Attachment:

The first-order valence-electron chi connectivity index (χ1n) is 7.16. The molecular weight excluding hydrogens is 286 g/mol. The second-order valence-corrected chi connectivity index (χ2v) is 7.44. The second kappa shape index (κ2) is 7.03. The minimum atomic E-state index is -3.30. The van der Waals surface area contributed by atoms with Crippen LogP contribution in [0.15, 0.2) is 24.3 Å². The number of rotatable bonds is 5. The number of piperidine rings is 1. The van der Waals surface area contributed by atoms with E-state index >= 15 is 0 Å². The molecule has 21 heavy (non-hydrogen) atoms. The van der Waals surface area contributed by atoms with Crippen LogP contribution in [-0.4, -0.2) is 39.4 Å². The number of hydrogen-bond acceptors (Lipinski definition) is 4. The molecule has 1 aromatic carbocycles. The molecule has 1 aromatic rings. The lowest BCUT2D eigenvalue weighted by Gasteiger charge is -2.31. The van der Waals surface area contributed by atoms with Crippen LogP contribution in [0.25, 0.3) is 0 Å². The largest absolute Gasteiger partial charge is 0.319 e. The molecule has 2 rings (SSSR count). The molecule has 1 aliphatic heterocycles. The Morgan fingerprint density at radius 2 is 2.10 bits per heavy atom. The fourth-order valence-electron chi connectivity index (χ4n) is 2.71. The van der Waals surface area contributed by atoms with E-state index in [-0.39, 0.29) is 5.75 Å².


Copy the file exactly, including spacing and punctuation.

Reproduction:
The first-order valence-electron chi connectivity index (χ1n) is 7.16. The molecular weight excluding hydrogens is 286 g/mol. The second-order valence-corrected chi connectivity index (χ2v) is 7.44. The second kappa shape index (κ2) is 7.03. The minimum atomic E-state index is -3.30. The van der Waals surface area contributed by atoms with Crippen LogP contribution in [0.15, 0.2) is 24.3 Å². The number of rotatable bonds is 5. The number of piperidine rings is 1. The van der Waals surface area contributed by atoms with E-state index >= 15 is 0 Å². The molecule has 21 heavy (non-hydrogen) atoms. The van der Waals surface area contributed by atoms with Crippen LogP contribution in [-0.4, -0.2) is 39.4 Å². The number of hydrogen-bond acceptors (Lipinski definition) is 4. The molecule has 1 aromatic carbocycles. The molecule has 1 aromatic rings. The lowest BCUT2D eigenvalue weighted by Gasteiger charge is -2.31. The van der Waals surface area contributed by atoms with Crippen LogP contribution in [0.25, 0.3) is 0 Å². The largest absolute Gasteiger partial charge is 0.319 e. The molecule has 2 rings (SSSR count). The molecule has 1 aliphatic heterocycles. The Morgan fingerprint density at radius 2 is 2.10 bits per heavy atom. The fourth-order valence-electron chi connectivity index (χ4n) is 2.71. The van der Waals surface area contributed by atoms with E-state index in [-0.39, 0.29) is 5.75 Å².